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THE WORLD | THE MIDDLE EAST

Controversy Over Israeli Plan to Bury Camp Dead

West Bank: Palestinian survivors accuse the army of trying to hide the bodies of civilians slain at Jenin.

April 13, 2002|RICHARD BOUDREAUX | TIMES STAFF WRITER

JENIN, West Bank — With smoke still rising from the ruins of a quieted urban battlefield, Israel's army provoked a bloodless but bitter skirmish Friday by moving to collect and bury the bodies of Palestinian gunmen killed as it occupied Jenin's refugee camp.

Announcement of the impending burials caused anxiety among Palestinian survivors as they wandered the bleak landscape on foot, searching desperately for husbands, sons and cousins still missing in the aftermath of the eight-day assault. The news stirred fresh allegations, denied by Israel, that the army killed hundreds of civilians here and is trying to hide the bodies.

Israel's chief justice, Aharon Barak, ordered a temporary halt to the burial plan late Friday. He scheduled a Sunday hearing of the full Supreme Court on a motion by Mohammed Baraka, an Arab member of the Knesset, Israel's parliament.

Baraka joined leaders of Yasser Arafat's Palestinian Authority in accusing Israel of war crimes. "We want to make sure that those responsible for crimes in the camp won't be able to hide the evidence," the lawmaker said.

What will happen to the dead is one of several lingering questions about the West Bank's bloodiest battle since the 1967 Middle East War. A day after Israel said it subdued the last resistance by gunmen inside the camp, no one is certain how many Palestinians died, how many of them fell in battle and how many were unarmed civilians.

But it was clear that the fierce fighting here will make Jenin a powerful symbol of the wider Israeli-Palestinian conflict for years to come.

To Israel, Jenin was the chief breeding ground of the suicide bombers who carried out a string of bloody attacks in Israel last month. The attacks prompted the army to invade Palestinian-ruled cities of the West Bank starting March 29 in an effort to root out what Israeli leaders call a "terrorist infrastructure."

Subduing the camp's fighters cost Israel the lives of 23 soldiers, including 13 killed this week in an explosion.

Brig. Gen. Eyal Shlein, commander of Israeli forces in Jenin, said soldiers cleaning up after the battle Thursday discovered the bodies of three key militants who had directed suicide attacks--Jamal Akhuil, head of the military wing of Fatah, Arafat's political movement; and Thabet Mardawi and Ali Safuri of the Islamic Jihad organization.

Palestinians seized upon Jenin as a symbol of resistance and martyrdom--a moral victory in which as few as 200 gunmen held out more than a week against an arsenal of tanks and helicopter gunships.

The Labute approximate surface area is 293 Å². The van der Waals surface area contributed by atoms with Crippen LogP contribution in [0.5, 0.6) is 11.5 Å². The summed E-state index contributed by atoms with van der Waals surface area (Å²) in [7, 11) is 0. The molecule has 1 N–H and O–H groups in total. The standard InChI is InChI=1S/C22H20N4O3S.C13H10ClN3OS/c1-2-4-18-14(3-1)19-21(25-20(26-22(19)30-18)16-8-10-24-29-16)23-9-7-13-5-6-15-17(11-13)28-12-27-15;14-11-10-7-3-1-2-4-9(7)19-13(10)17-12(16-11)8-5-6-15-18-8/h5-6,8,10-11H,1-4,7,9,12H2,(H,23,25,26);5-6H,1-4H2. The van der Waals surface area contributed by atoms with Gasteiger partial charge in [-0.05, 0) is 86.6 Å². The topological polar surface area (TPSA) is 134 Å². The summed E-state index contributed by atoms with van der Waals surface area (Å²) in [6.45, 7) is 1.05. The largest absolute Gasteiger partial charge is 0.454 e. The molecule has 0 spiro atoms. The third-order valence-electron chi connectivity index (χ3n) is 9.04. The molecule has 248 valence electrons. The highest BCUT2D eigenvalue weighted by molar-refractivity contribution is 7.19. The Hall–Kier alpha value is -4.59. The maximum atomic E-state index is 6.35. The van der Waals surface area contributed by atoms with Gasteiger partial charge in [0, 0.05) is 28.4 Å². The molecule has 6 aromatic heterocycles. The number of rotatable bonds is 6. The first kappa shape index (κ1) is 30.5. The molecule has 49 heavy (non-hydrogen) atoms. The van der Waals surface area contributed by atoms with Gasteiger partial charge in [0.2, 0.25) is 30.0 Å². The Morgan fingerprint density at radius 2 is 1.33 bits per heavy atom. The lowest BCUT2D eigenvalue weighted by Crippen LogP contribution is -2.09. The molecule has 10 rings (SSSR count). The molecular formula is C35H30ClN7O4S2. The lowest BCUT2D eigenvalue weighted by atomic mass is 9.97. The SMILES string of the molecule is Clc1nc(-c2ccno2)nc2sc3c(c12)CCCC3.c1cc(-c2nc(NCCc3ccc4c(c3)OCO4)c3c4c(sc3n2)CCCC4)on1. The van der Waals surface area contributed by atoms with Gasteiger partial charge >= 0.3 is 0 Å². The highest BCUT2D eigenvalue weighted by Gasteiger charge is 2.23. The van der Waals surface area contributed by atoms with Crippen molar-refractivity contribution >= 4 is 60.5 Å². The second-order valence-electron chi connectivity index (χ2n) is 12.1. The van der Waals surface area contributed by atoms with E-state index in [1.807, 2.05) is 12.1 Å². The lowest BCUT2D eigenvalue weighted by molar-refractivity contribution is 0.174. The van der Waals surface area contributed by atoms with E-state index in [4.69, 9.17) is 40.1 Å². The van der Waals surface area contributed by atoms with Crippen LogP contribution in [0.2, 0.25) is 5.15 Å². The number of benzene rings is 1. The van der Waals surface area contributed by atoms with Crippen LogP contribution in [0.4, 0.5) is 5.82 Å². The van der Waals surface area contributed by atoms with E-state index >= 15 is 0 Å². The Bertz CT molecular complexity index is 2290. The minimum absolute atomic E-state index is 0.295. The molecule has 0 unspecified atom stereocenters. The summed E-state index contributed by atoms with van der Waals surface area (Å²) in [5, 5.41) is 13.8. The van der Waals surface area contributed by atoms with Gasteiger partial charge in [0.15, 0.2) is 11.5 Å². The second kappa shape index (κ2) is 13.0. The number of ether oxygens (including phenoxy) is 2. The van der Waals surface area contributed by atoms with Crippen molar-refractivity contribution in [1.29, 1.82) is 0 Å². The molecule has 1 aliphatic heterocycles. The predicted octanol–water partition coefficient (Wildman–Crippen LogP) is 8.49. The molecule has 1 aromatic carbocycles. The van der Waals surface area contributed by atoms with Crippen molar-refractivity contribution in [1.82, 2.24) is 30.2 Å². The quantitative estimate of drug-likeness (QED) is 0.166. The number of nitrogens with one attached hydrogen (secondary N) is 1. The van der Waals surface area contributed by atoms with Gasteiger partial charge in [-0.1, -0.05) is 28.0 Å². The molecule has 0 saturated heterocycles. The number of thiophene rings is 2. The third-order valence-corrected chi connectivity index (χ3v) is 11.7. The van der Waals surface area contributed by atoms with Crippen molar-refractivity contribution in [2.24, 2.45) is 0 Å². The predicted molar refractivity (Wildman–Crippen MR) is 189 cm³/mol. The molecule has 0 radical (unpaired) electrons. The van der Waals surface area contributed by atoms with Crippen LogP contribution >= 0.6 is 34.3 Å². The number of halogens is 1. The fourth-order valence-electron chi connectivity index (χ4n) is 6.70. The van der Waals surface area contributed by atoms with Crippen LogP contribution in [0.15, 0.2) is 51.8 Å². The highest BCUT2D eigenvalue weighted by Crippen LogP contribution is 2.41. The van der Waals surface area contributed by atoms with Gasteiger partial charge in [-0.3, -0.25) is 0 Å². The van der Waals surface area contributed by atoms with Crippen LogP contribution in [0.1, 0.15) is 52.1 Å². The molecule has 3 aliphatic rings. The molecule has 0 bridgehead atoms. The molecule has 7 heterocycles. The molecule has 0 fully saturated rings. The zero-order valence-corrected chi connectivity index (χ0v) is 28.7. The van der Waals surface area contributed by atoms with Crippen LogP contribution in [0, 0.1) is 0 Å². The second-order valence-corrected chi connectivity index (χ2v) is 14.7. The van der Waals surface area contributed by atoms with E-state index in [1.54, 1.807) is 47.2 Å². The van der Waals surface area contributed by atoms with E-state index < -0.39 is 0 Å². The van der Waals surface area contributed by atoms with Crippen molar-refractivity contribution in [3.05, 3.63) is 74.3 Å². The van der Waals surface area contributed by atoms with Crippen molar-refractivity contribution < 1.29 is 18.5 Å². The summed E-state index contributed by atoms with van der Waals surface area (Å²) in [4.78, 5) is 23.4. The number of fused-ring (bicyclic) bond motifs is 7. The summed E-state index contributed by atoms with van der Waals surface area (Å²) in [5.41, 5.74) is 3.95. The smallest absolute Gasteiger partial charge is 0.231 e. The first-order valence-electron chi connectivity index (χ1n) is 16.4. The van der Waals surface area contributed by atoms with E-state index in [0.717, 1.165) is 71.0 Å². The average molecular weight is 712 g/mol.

In the Gaza Strip, hundreds of people demonstrated Friday to commemorate the gunmen who died fighting in the camp. Doctors in Gaza City said three babies born in the last three days have been named Jenin.

More ominously, Palestinians saw Friday's suicide bombing in Jerusalem, which killed six Israelis, as revenge for the assault on the refugee camp.

"In military terms, the Israelis did not achieve their goal" to stop suicide bombings, said Assad Hashash, a 37-year-old medic who watched the fighting from the top of his three-story home just across a road from the camp's western perimeter. "People who never thought about doing anything against the Jews are now going to try to do something because of what they have seen here."

As Hashash spoke, black smoke rose from deep inside the half-square-mile camp. Most of the densely packed community's multistory cinder-block houses were still standing, but many bore battle scars--gaping holes left by tank rounds, scorched walls, shattered windows. Scattered homes were flattened.

Tanks and armored personnel carriers rumbled along all the camp's perimeter roads, chasing away journalists who tried to get in.

Many of the camp's 13,000 residents fled during the fighting, especially from homes in the center, which took the heaviest pounding from tanks and attack helicopters. Hundreds of people are believed to be still in the camp, but reporters who stood at the western edge Friday saw no one.

"Unfortunately, nobody is moving inside the camp and nobody knows what's inside the camp," said Guy Siri, a Frenchman who is deputy director of the United Nations Relief and Works Agency, which oversees aid programs inside Palestinian refugee camps.

"The living conditions are just incredible," he said. "They have been without food, without water, without anything. The handful of people who moved out of the camp today had been drinking sewage water just to keep their throats moist."

Israeli army spokesman Brig. Gen. Ron Kitrey said soldiers were collecting bodies Friday, separating those of armed men from those of civilians.

He said the gunmen would be buried in unmarked graves in a special cemetery in the Israeli-controlled part of the Jordan Valley. The cemetery is in a field where Lebanese fighters killed in cross-border clashes have been buried in graves marked only by numbers.

"The civilians we will try to give back to the Palestinians," he said.

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